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Topic: Problem with Cantor's diagonal argument
Replies: 65   Last Post: Mar 4, 2002 1:36 PM

 Messages: [ Previous | Next ]
 Dave Seaman Posts: 555 Registered: 12/6/04
Re: Problem with Cantor's diagonal argument
Posted: Feb 14, 2002 1:44 PM

In article <a4gvml\$7ud9\$1@ID-110648.news.dfncis.de>,
Herman Jurjus <h.jurjus@hetnet.nl> wrote:

>"Dave Seaman" <dseaman@seaman.cc.purdue.edu> wrote in message
>news://a4gf7t\$2or@seaman.cc.purdue.edu...

>> We don't have to create the list. The list is given to us in the
>> hypothesis of the theorem. In geometry, we accept that infinitely long
>> lines exist, even though we can never finish drawing them. In analysis,
>> we accept that real numbers exist, even though we can never finish
>> writing them down.

>OK. But aren't there people outthere who can imagine 'potentially' infinite
>sets, but not 'actual' infinite sets?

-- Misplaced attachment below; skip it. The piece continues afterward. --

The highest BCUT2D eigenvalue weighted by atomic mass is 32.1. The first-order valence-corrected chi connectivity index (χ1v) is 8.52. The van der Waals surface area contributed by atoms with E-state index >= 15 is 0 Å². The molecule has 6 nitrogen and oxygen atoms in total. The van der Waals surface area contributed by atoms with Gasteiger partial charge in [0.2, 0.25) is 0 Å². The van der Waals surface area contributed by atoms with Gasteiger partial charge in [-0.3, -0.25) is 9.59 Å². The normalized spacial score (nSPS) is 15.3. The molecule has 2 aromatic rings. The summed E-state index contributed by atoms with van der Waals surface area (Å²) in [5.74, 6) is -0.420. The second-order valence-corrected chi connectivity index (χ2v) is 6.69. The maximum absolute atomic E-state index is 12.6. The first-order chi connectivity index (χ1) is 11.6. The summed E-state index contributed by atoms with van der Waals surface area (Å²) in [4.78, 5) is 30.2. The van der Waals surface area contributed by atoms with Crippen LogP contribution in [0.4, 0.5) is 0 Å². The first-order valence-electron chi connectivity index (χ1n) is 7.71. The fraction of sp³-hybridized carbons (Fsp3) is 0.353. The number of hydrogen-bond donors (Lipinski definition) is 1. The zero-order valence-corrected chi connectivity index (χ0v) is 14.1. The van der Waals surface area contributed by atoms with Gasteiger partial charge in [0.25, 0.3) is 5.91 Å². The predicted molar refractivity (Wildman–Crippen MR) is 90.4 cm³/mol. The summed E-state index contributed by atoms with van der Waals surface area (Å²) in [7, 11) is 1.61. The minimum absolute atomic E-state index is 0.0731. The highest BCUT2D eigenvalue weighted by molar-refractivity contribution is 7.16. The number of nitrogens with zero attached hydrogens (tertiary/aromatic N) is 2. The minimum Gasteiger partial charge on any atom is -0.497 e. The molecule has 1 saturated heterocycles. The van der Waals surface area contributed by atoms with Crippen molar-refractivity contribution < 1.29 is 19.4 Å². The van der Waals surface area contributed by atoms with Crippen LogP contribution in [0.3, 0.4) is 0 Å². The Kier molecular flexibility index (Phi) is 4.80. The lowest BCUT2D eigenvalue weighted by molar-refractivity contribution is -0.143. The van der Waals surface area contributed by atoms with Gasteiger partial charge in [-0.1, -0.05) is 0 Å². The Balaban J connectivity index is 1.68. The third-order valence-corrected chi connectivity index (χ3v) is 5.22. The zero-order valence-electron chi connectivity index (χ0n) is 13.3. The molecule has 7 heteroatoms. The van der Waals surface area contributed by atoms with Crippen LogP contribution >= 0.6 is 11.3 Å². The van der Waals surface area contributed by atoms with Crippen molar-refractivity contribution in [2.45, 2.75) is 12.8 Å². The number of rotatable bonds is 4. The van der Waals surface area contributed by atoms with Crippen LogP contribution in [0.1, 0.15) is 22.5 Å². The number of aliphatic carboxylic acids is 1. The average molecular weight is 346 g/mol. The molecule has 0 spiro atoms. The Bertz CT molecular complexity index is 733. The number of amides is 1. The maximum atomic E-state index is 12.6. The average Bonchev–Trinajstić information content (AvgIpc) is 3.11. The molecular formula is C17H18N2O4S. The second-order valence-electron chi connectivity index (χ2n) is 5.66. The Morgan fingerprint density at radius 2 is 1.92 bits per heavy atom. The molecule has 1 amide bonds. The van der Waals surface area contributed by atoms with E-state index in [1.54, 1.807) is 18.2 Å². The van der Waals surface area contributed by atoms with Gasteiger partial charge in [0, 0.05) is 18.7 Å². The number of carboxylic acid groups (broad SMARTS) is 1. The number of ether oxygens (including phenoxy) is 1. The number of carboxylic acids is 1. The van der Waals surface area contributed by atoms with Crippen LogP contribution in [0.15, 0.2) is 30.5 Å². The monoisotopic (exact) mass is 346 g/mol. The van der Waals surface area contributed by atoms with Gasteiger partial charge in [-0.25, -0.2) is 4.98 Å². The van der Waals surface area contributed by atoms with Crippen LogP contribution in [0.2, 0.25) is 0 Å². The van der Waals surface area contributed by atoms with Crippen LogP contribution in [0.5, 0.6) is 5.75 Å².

>To those people, would Cantor's argument make sense?

There is more than one Cantor argument. The one that seems most
appropriate here is the power set version. Given any set X, the power
set of X, P(X), is the set of all subsets of X. A version of Cantor's
theorem says that if X is any set at all (finite or infinite), then |X| <
|P(X)|.

Proof: There is an obvious injection f: X -> P(X) given by x |-> {x}.
This establishes that |X| <= |P(X)|. In order to show that the
cardinalities are not equal, we need to show that no mapping f: X -> P(X)
is a surjection. That is, given f: X -> P(X), we need to find a member S
of P(X) (depending on f) such that S is not in the range of f.

Let S = { x in X : not(x in f(x)) }. It follows from this definition
that for every x in X, x belongs to S <==> x does not belong to f(x).
Therefore, S differs from f(x) for every x in X, which is what it means
to say S is not in the range of f.

Corollary. The powerset of the natural numbers, P(N), is uncountable.

Now, you can deny that infinite sets exist if you like, but you can't
deny that Cantor's proof applies to all sets that exist. You can deny
that there is a set N if you like, but you can't deny that *if* there is
a set N, then the set P(N) is larger than N.

--
Dave Seaman dseaman@purdue.edu
Amnesty International says Mumia Abu-Jamal decision falls short of justice.

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